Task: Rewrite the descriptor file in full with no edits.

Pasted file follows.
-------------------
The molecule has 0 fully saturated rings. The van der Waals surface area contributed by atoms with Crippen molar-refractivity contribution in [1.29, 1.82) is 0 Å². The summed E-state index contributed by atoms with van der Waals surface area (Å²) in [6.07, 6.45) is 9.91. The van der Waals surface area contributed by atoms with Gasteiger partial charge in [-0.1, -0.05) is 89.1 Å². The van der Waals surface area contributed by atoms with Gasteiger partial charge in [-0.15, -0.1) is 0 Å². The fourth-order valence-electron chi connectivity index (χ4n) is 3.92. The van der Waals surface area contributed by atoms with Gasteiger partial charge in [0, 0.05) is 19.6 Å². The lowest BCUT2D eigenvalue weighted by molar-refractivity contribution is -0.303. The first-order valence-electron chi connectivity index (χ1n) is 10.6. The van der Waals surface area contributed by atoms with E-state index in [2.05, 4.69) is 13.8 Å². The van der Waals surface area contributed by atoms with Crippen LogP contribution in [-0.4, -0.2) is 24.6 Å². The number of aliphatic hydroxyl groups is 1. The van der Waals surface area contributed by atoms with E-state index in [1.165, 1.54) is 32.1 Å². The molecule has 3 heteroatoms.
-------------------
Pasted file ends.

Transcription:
The molecule has 0 fully saturated rings. The van der Waals surface area contributed by atoms with Crippen molar-refractivity contribution in [1.29, 1.82) is 0 Å². The summed E-state index contributed by atoms with van der Waals surface area (Å²) in [6.07, 6.45) is 9.91. The van der Waals surface area contributed by atoms with Gasteiger partial charge in [-0.1, -0.05) is 89.1 Å². The van der Waals surface area contributed by atoms with Gasteiger partial charge in [-0.15, -0.1) is 0 Å². The fourth-order valence-electron chi connectivity index (χ4n) is 3.92. The van der Waals surface area contributed by atoms with Gasteiger partial charge in [0, 0.05) is 19.6 Å². The lowest BCUT2D eigenvalue weighted by molar-refractivity contribution is -0.303. The first-order valence-electron chi connectivity index (χ1n) is 10.6. The van der Waals surface area contributed by atoms with E-state index in [2.05, 4.69) is 13.8 Å². The van der Waals surface area contributed by atoms with Crippen LogP contribution in [-0.4, -0.2) is 24.6 Å². The number of aliphatic hydroxyl groups is 1. The van der Waals surface area contributed by atoms with E-state index in [1.165, 1.54) is 32.1 Å². The molecule has 3 heteroatoms.